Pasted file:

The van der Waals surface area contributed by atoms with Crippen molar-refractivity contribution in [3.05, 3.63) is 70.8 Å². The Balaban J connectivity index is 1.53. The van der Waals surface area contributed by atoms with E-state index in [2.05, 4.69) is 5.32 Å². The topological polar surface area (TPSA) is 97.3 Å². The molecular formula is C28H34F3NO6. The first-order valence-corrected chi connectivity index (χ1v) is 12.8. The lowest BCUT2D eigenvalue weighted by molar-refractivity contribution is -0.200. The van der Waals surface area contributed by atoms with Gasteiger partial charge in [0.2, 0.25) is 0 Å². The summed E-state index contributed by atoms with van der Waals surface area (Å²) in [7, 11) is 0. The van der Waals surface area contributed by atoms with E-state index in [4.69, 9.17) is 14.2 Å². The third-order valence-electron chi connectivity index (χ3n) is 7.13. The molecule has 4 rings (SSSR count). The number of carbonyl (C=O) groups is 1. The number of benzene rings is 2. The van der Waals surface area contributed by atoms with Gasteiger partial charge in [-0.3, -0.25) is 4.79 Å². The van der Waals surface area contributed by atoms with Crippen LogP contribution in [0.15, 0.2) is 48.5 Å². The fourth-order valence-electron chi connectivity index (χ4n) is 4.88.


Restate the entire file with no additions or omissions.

The van der Waals surface area contributed by atoms with Crippen molar-refractivity contribution in [3.05, 3.63) is 70.8 Å². The Balaban J connectivity index is 1.53. The van der Waals surface area contributed by atoms with E-state index in [2.05, 4.69) is 5.32 Å². The topological polar surface area (TPSA) is 97.3 Å². The molecular formula is C28H34F3NO6. The first-order valence-corrected chi connectivity index (χ1v) is 12.8. The lowest BCUT2D eigenvalue weighted by molar-refractivity contribution is -0.200. The van der Waals surface area contributed by atoms with Gasteiger partial charge in [0.2, 0.25) is 0 Å². The summed E-state index contributed by atoms with van der Waals surface area (Å²) in [7, 11) is 0. The van der Waals surface area contributed by atoms with E-state index in [4.69, 9.17) is 14.2 Å². The third-order valence-electron chi connectivity index (χ3n) is 7.13. The molecule has 4 rings (SSSR count). The number of carbonyl (C=O) groups is 1. The number of benzene rings is 2. The van der Waals surface area contributed by atoms with Gasteiger partial charge in [-0.3, -0.25) is 4.79 Å². The van der Waals surface area contributed by atoms with Crippen LogP contribution in [0.15, 0.2) is 48.5 Å². The fourth-order valence-electron chi connectivity index (χ4n) is 4.88.